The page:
An Assessment of pedestrian infrastructures of road transport: A case study of Jimma Town

Tarekegn Reta Mesfin (1) , Tolossa Jote Denbi (2)
(1) Department of Civil Engineering, College of Engineering, Assosa University, Assosa, 5220, Ethiopia , Ethiopia
(2) Department of Civil Engineering, College of Engineering, Assosa University, Assosa, 5220, Ethiopia , Ethiopia


Pedestrian infrastructures are a critical part of the sustainable transportation system of a city across the world. The key risks to pedestrians are well documented, including infrastructure in terms of the lack of dedicated pedestrian facilities, such as sidewalks, crossings, and raised medians. This paper aimed to assess pedestrian infrastructures of the road transport system in Jimma city. The P-index (Pedestrian-index) method was used to evaluate pedestrian infrastructures, computed with the formula containing the four pedestrian indicators: mobility, safety, pedestrian facility, and accessibility indicator. For this method, sixteen road segments were selected. The result of the mobility indicator shows that the star rating obtained was two stars, which means impaired mobility for the pedestrian. For safety, a 1-star of star-rating was obtained, indicating that the road segments were very unsafe. For the facility indicator, the star-rating value was 2-star which shows inadequate pedestrian facility. For the accessibility indicator, two star-rating was obtained, meaning there was poor accessibility to land uses by walking. Overall P-index value has got a 2-star rating that, which indicates that the existing roads were unfavorable to a pedestrian walking.

Full text article

Generated from XML file


Abley, S. (2005). Walkability scoping paper. Christchurch 8030, New Zealand
Bader, M. D. M., Purciel, M., Yousefzadeh, P., & Neckerman, K. M. (2010). Disparities in neighborhood food environments: Implications of measurement strategies. Economic Geography, 86(4), 409-430.
Cervero, R., & Duncan, M. (2003). Walking, bicycling, and urban landscapes: evidence from the San Francisco Bay Area. American Journal of Public Health, 93(9), 1478-1483.
Chen, L., Chen, C., & Ewing, R. (2011). National Association of City Transportation Officials. Retrieved from
Egis International in association with IAU-IdF and UrbaLyon, NDP Report of Becho Bore, Jimma, April 2016.
Ethiopian Roads Authority. (2013). Geometric design manual. Addiss Ababa, Ethiopia.
Ethiopian Transport Authority. (2016). Total number of vehicles registered 2016.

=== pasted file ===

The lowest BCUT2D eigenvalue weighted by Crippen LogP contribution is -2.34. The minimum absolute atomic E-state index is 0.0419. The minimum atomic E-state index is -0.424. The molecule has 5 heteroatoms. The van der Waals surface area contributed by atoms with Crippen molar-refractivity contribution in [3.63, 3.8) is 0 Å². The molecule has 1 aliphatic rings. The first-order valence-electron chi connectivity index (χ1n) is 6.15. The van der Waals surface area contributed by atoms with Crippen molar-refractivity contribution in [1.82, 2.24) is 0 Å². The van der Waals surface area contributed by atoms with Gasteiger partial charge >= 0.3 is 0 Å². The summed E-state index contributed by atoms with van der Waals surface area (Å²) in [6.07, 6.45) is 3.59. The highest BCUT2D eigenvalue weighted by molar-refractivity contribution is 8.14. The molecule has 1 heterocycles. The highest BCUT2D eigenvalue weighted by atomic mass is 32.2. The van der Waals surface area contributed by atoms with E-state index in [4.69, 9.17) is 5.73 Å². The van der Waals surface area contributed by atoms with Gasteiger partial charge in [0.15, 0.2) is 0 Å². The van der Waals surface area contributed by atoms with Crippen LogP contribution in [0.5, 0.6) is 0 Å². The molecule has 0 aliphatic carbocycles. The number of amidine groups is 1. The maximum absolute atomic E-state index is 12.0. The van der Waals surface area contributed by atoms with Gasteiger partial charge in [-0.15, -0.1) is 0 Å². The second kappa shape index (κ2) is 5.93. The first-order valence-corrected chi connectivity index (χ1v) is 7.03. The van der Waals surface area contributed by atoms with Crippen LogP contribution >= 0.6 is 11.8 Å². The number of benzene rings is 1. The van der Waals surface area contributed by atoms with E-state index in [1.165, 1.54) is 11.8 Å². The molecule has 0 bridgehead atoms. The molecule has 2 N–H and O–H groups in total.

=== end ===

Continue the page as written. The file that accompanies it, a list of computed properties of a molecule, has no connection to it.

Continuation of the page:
Ewing, R., Handy, S., Brownson, R. C., Clemente, O., & Winston, E. (2006). Identifying and measuring urban design qualities related to walkability. Journal of Physical Activity and Health, 3(1), 223-240.
Ghani, N. A., Shimizu, T., & Mokhtar, S. (2015). Assessment of pedestrian facilities in Malacca world heritage site, Malaysia using p-index method. Journal of the Eastern Asia Society for Transportation Studies, 11, 1535-1554.
Kelly, C. E., Tight, M. R., Hodgson, F. C., & Page, M. W. (2010). A comparison of three methods for assessing the walkability of the pedestrian environment. Journal of Transport Geography, 8(1), 1016-1024.
Larsen, K., & Gilliland, J. (2008). Mapping the evolution of 'food deserts' in a Canadian city: Supermarket accessibility in London, Ontario, 1961–2005. International Journal of Health Geographic, 7(1), 16.
Leather, J., Fabian, H., Gota, S., & Mejia, A. (2011). Wakability and pedestrian facilities in Asian cities. ADB Sustainable Development Working Paper Series. Metro Manila, Philippines: Asian Development Bank.
Litman, T. (2003a). Economic value of walkability. Transportation Research Record, 10(1), 3-11.
Marshall, W. E., & Garrick, N. W. (2010). Street Network Types and Road Safety: A Study of 24 California Cities. Urban Design International, 15, 133-147.
Moudon, A.V., Lee, C., Cheadle, A.D., Garvin, C., Johnson, D., Schmid, T.L., Weathers, R.D., & Lin, L. (2006). Operational definitions of walkable neighborhood: Theoretical and empirical insights. Journal of Physical Activity and Health, 3(1), 99-117.
Nabila, A.G., Zaly Shah, M., & Safizahanin, M. (2013). Incorporating pedestrian index into Google maps. Journal of Malaysian Institute of Planners, 2(1), 19-33.
Refaat, M., & Kafafy, N. (2014). Approaches and lessons for enhancing walkability in cities: A landscape and conceptual solution for Talaat Harb Street, Cairo. International Journal of Education and Research, 2(6), 301-322.
Retting, R. A., Ferguson, S. A., & McCartt, A. T. (2003). A review of evidence-based traffic engineering measures designed to reduce pedestrian–motor vehicle crashes. American Journal of Public Health, 93(9), 1456-1463.
Tilahun, N., & Li, M. (2015). Walking access to transit stations: Evaluating barriers with stated preference. Transportation research record, 2534(1), 16-23.


Tarekegn Reta Mesfin (Primary Contact)
Tolossa Jote Denbi
Mesfin, T. R., & Denbi, T. J. (2022). An Assessment of pedestrian infrastructures of road transport: A case study of Jimma Town. Journal of Sustainable Development of Transport and Logistics, 7(2), 41–52.

Article Details

No Related Submission Found